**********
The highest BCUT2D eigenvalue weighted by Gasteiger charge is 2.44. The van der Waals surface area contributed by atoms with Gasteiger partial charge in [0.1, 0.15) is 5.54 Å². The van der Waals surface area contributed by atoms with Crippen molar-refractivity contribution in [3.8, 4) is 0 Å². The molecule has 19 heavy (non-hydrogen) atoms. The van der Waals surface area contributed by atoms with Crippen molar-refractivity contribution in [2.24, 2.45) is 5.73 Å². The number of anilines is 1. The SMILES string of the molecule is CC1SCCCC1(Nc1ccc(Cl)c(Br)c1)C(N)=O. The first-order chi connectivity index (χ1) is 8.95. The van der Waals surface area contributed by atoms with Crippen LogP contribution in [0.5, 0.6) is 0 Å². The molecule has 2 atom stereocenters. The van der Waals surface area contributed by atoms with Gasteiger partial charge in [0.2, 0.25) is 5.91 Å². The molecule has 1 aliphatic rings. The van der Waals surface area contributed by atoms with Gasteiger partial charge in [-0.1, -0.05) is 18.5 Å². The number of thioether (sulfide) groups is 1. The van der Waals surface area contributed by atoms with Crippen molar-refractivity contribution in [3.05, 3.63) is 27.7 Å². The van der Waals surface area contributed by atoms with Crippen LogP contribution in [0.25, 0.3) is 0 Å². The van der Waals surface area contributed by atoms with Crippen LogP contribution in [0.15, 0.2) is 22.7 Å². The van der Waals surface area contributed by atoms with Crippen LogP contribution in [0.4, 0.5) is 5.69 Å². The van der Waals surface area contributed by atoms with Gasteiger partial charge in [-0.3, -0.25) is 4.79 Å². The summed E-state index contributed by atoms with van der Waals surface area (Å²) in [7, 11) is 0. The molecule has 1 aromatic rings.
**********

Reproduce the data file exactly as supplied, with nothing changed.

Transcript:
The highest BCUT2D eigenvalue weighted by Gasteiger charge is 2.44. The van der Waals surface area contributed by atoms with Gasteiger partial charge in [0.1, 0.15) is 5.54 Å². The van der Waals surface area contributed by atoms with Crippen molar-refractivity contribution in [3.8, 4) is 0 Å². The molecule has 19 heavy (non-hydrogen) atoms. The van der Waals surface area contributed by atoms with Crippen molar-refractivity contribution in [2.24, 2.45) is 5.73 Å². The number of anilines is 1. The SMILES string of the molecule is CC1SCCCC1(Nc1ccc(Cl)c(Br)c1)C(N)=O. The first-order chi connectivity index (χ1) is 8.95. The van der Waals surface area contributed by atoms with Crippen LogP contribution in [0.5, 0.6) is 0 Å². The molecule has 2 atom stereocenters. The van der Waals surface area contributed by atoms with Gasteiger partial charge in [0.2, 0.25) is 5.91 Å². The molecule has 1 aliphatic rings. The van der Waals surface area contributed by atoms with Gasteiger partial charge in [-0.1, -0.05) is 18.5 Å². The number of thioether (sulfide) groups is 1. The van der Waals surface area contributed by atoms with Crippen molar-refractivity contribution in [3.05, 3.63) is 27.7 Å². The van der Waals surface area contributed by atoms with Crippen LogP contribution in [0.25, 0.3) is 0 Å². The van der Waals surface area contributed by atoms with Crippen LogP contribution in [0.15, 0.2) is 22.7 Å². The van der Waals surface area contributed by atoms with Crippen LogP contribution in [0.4, 0.5) is 5.69 Å². The van der Waals surface area contributed by atoms with Gasteiger partial charge in [-0.3, -0.25) is 4.79 Å². The summed E-state index contributed by atoms with van der Waals surface area (Å²) in [7, 11) is 0. The molecule has 1 aromatic rings.